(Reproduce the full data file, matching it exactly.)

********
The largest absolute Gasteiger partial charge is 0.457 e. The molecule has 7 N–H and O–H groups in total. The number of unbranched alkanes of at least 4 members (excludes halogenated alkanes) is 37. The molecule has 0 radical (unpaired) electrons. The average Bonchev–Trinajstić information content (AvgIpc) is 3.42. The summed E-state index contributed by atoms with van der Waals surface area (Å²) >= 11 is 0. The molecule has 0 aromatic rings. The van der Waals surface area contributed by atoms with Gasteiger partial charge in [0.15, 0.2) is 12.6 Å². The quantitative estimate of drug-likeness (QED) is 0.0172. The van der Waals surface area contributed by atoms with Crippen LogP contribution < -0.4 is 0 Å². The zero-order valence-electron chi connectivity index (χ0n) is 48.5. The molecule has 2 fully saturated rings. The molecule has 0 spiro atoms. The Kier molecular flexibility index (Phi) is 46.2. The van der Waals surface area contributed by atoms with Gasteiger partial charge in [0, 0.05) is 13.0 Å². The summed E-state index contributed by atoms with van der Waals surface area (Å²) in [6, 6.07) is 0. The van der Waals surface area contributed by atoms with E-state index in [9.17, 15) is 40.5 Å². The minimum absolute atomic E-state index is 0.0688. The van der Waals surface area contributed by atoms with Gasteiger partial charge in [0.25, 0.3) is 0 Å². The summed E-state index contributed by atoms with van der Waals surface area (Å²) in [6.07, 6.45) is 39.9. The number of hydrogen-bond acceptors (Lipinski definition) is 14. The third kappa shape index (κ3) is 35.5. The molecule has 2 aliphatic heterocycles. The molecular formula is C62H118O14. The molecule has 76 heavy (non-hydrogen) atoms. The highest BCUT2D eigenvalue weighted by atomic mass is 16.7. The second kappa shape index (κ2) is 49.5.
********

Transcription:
The largest absolute Gasteiger partial charge is 0.457 e. The molecule has 7 N–H and O–H groups in total. The number of unbranched alkanes of at least 4 members (excludes halogenated alkanes) is 37. The molecule has 0 radical (unpaired) electrons. The average Bonchev–Trinajstić information content (AvgIpc) is 3.42. The summed E-state index contributed by atoms with van der Waals surface area (Å²) >= 11 is 0. The molecule has 0 aromatic rings. The van der Waals surface area contributed by atoms with Gasteiger partial charge in [0.15, 0.2) is 12.6 Å². The quantitative estimate of drug-likeness (QED) is 0.0172. The van der Waals surface area contributed by atoms with Crippen LogP contribution < -0.4 is 0 Å². The zero-order valence-electron chi connectivity index (χ0n) is 48.5. The molecule has 2 fully saturated rings. The molecule has 0 spiro atoms. The Kier molecular flexibility index (Phi) is 46.2. The van der Waals surface area contributed by atoms with Gasteiger partial charge in [0, 0.05) is 13.0 Å². The summed E-state index contributed by atoms with van der Waals surface area (Å²) in [6, 6.07) is 0. The van der Waals surface area contributed by atoms with E-state index in [9.17, 15) is 40.5 Å². The minimum absolute atomic E-state index is 0.0688. The van der Waals surface area contributed by atoms with Gasteiger partial charge in [0.25, 0.3) is 0 Å². The summed E-state index contributed by atoms with van der Waals surface area (Å²) in [6.07, 6.45) is 39.9. The number of hydrogen-bond acceptors (Lipinski definition) is 14. The third kappa shape index (κ3) is 35.5. The molecule has 2 aliphatic heterocycles. The molecular formula is C62H118O14. The molecule has 76 heavy (non-hydrogen) atoms. The highest BCUT2D eigenvalue weighted by atomic mass is 16.7. The second kappa shape index (κ2) is 49.5.